By Ana Mireles on | No Comments
Blur in photography refers to an image (or parts of an image) that aren’t sharp. This is often caused by camera shake, and it’s a mistake that you usually want to avoid.
However, when blur is shot on purpose, it can be seen as a creative element that enhances an image. For example, motion blur can make photos look much more dynamic.
Blurring the background is another popular photography technique used to bring focus to a subject and really help it stand out. This effect is often used in portrait photos, but I have seen it used effectively in ALL types of photography.
However, sometimes it's impossible to get the right conditions for background blur, or your camera settings may not have been appropriately set. When this happens, you can blur your background in post-processing quickly and easily using Photoshop.
Let's take a look at our first example:
Let’s start with this simple example where we have two relatively defined planes where the subject is in front of a flat background. In this case, we don’t have to worry about different depths.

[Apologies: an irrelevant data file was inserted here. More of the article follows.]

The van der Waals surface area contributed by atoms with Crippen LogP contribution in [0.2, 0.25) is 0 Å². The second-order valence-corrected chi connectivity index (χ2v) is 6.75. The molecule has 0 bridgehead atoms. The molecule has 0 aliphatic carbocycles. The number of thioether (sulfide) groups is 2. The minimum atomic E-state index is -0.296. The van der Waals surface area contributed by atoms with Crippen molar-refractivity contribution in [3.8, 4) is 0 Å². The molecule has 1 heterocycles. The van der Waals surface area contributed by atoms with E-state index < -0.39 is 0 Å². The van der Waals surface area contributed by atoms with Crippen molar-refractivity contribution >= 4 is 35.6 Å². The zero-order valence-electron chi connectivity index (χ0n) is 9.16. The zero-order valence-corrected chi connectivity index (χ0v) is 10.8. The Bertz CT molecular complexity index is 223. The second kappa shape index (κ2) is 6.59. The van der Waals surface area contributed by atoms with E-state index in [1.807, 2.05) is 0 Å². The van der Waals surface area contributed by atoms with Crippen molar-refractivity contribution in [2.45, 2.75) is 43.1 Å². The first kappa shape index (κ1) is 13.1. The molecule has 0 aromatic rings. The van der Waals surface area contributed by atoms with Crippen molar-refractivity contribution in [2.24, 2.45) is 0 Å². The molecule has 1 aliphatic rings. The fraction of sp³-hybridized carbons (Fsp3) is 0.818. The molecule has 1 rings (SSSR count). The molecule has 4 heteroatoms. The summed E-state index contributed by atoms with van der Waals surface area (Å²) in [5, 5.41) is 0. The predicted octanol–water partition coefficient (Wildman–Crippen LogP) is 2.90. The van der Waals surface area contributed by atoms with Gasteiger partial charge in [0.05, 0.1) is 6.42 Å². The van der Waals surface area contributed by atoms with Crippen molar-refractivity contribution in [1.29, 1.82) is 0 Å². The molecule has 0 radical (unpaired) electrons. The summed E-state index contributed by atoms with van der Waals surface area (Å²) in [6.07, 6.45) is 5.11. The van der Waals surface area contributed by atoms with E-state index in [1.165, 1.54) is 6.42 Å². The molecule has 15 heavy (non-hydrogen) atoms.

I always like to keep a bottom layer intact in case anything goes wrong. So, duplicate the layer two times.
You can do this by dragging the background layer into the New Layer icon located at the bottom of the Layers Panel, or you can press the keyboard shortcut Cmd/Ctrl+J. Do this action twice so that you will have the same image in three different layers.
Rename the layers to keep things tidy. The top layer is the subject, the middle layer will have a blurred background, and the bottom layer (as I mentioned) will remain intact as the background layer.
Next, go to the top layer and make a selection of your subject using whichever selection tool that works best for you. Sloppy selection work is the biggest pitfall in this process, so make sure you spend enough time selecting your subject correctly.
The pen tool is the most precise, but it has a steep learning curve and is not always necessary. An easy way to start is using any of the AI tools available in the newer versions of Photoshop - specifically, Select>Subject is a good place to start. You can then fine-tune your selection using the other tools.